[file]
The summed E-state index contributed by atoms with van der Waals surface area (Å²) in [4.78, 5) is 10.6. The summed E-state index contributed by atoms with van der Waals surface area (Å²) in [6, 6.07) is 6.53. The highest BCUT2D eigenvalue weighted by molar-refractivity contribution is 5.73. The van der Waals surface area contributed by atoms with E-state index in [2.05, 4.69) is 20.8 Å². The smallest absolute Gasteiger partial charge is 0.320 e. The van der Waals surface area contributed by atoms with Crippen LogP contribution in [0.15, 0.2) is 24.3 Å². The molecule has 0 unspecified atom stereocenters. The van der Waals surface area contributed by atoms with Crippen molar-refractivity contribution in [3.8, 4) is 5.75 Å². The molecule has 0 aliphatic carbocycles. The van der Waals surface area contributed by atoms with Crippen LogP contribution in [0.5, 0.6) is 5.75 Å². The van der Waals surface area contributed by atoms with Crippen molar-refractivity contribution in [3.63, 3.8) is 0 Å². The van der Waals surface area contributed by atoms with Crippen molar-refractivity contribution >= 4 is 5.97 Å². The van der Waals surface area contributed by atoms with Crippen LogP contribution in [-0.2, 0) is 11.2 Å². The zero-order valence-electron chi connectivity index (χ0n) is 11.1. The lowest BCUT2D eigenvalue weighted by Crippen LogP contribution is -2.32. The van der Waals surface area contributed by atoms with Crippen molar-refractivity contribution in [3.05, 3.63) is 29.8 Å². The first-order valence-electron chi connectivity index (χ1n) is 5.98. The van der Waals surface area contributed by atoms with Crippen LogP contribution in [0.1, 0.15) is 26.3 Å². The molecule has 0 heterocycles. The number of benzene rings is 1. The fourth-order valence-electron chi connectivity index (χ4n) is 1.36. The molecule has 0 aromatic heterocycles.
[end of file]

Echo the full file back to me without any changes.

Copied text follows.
The summed E-state index contributed by atoms with van der Waals surface area (Å²) in [4.78, 5) is 10.6. The summed E-state index contributed by atoms with van der Waals surface area (Å²) in [6, 6.07) is 6.53. The highest BCUT2D eigenvalue weighted by molar-refractivity contribution is 5.73. The van der Waals surface area contributed by atoms with E-state index in [2.05, 4.69) is 20.8 Å². The smallest absolute Gasteiger partial charge is 0.320 e. The van der Waals surface area contributed by atoms with Crippen LogP contribution in [0.15, 0.2) is 24.3 Å². The molecule has 0 unspecified atom stereocenters. The van der Waals surface area contributed by atoms with Crippen molar-refractivity contribution in [3.8, 4) is 5.75 Å². The molecule has 0 aliphatic carbocycles. The van der Waals surface area contributed by atoms with Crippen LogP contribution in [0.5, 0.6) is 5.75 Å². The van der Waals surface area contributed by atoms with Crippen molar-refractivity contribution in [3.63, 3.8) is 0 Å². The van der Waals surface area contributed by atoms with Crippen molar-refractivity contribution >= 4 is 5.97 Å². The van der Waals surface area contributed by atoms with Crippen LogP contribution in [-0.2, 0) is 11.2 Å². The zero-order valence-electron chi connectivity index (χ0n) is 11.1. The lowest BCUT2D eigenvalue weighted by Crippen LogP contribution is -2.32. The van der Waals surface area contributed by atoms with Crippen molar-refractivity contribution in [3.05, 3.63) is 29.8 Å². The first-order valence-electron chi connectivity index (χ1n) is 5.98. The van der Waals surface area contributed by atoms with Crippen LogP contribution in [0.1, 0.15) is 26.3 Å². The molecule has 0 heterocycles. The number of benzene rings is 1. The fourth-order valence-electron chi connectivity index (χ4n) is 1.36. The molecule has 0 aromatic heterocycles.